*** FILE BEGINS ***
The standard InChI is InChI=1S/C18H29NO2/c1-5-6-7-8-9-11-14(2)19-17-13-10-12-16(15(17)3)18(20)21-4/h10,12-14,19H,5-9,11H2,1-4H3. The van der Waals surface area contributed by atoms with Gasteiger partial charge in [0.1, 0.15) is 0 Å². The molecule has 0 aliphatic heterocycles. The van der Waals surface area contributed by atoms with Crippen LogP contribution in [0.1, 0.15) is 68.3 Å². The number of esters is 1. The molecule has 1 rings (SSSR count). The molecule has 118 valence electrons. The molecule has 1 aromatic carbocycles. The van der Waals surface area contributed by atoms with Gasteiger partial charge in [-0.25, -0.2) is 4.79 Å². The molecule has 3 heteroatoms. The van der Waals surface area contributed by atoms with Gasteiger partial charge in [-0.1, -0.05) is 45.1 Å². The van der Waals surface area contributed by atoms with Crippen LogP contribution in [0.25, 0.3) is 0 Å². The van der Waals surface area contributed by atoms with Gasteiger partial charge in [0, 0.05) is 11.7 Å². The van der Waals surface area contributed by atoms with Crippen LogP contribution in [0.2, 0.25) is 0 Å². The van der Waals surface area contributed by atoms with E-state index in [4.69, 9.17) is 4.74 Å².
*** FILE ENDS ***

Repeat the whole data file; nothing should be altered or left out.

The standard InChI is InChI=1S/C18H29NO2/c1-5-6-7-8-9-11-14(2)19-17-13-10-12-16(15(17)3)18(20)21-4/h10,12-14,19H,5-9,11H2,1-4H3. The van der Waals surface area contributed by atoms with Gasteiger partial charge in [0.1, 0.15) is 0 Å². The molecule has 0 aliphatic heterocycles. The van der Waals surface area contributed by atoms with Crippen LogP contribution in [0.1, 0.15) is 68.3 Å². The number of esters is 1. The molecule has 1 rings (SSSR count). The molecule has 118 valence electrons. The molecule has 1 aromatic carbocycles. The van der Waals surface area contributed by atoms with Gasteiger partial charge in [-0.25, -0.2) is 4.79 Å². The molecule has 3 heteroatoms. The van der Waals surface area contributed by atoms with Gasteiger partial charge in [-0.1, -0.05) is 45.1 Å². The van der Waals surface area contributed by atoms with Crippen LogP contribution in [0.25, 0.3) is 0 Å². The van der Waals surface area contributed by atoms with Gasteiger partial charge in [0, 0.05) is 11.7 Å². The van der Waals surface area contributed by atoms with Crippen LogP contribution in [0.2, 0.25) is 0 Å². The van der Waals surface area contributed by atoms with E-state index in [4.69, 9.17) is 4.74 Å².